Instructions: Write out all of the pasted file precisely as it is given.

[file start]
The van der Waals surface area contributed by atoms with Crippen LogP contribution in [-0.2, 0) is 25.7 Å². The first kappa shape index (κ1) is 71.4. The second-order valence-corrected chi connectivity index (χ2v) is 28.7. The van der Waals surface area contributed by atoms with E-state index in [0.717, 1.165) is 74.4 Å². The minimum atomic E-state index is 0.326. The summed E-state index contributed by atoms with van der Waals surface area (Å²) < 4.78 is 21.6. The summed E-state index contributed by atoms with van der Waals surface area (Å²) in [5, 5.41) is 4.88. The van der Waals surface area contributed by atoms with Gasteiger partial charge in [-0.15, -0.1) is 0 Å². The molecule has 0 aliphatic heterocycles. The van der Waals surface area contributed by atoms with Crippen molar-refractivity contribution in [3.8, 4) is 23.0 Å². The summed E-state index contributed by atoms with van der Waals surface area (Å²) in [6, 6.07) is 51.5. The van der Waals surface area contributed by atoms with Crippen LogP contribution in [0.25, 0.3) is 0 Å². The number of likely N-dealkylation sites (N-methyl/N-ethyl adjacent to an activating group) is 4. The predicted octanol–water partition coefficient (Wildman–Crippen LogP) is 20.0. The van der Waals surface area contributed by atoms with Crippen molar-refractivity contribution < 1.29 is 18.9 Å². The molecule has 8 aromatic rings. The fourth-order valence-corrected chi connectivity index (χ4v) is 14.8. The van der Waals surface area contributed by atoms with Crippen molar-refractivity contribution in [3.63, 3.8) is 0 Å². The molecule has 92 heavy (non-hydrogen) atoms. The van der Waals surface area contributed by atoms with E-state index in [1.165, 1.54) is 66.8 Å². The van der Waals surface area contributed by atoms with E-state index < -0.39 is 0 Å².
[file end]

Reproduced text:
The van der Waals surface area contributed by atoms with Crippen LogP contribution in [-0.2, 0) is 25.7 Å². The first kappa shape index (κ1) is 71.4. The second-order valence-corrected chi connectivity index (χ2v) is 28.7. The van der Waals surface area contributed by atoms with E-state index in [0.717, 1.165) is 74.4 Å². The minimum atomic E-state index is 0.326. The summed E-state index contributed by atoms with van der Waals surface area (Å²) < 4.78 is 21.6. The summed E-state index contributed by atoms with van der Waals surface area (Å²) in [5, 5.41) is 4.88. The van der Waals surface area contributed by atoms with Gasteiger partial charge in [-0.15, -0.1) is 0 Å². The molecule has 0 aliphatic heterocycles. The van der Waals surface area contributed by atoms with Crippen molar-refractivity contribution in [3.8, 4) is 23.0 Å². The summed E-state index contributed by atoms with van der Waals surface area (Å²) in [6, 6.07) is 51.5. The van der Waals surface area contributed by atoms with Crippen LogP contribution in [0.25, 0.3) is 0 Å². The number of likely N-dealkylation sites (N-methyl/N-ethyl adjacent to an activating group) is 4. The predicted octanol–water partition coefficient (Wildman–Crippen LogP) is 20.0. The van der Waals surface area contributed by atoms with Crippen molar-refractivity contribution < 1.29 is 18.9 Å². The molecule has 8 aromatic rings. The fourth-order valence-corrected chi connectivity index (χ4v) is 14.8. The van der Waals surface area contributed by atoms with Crippen molar-refractivity contribution in [3.63, 3.8) is 0 Å². The molecule has 92 heavy (non-hydrogen) atoms. The van der Waals surface area contributed by atoms with E-state index in [1.165, 1.54) is 66.8 Å². The van der Waals surface area contributed by atoms with E-state index < -0.39 is 0 Å².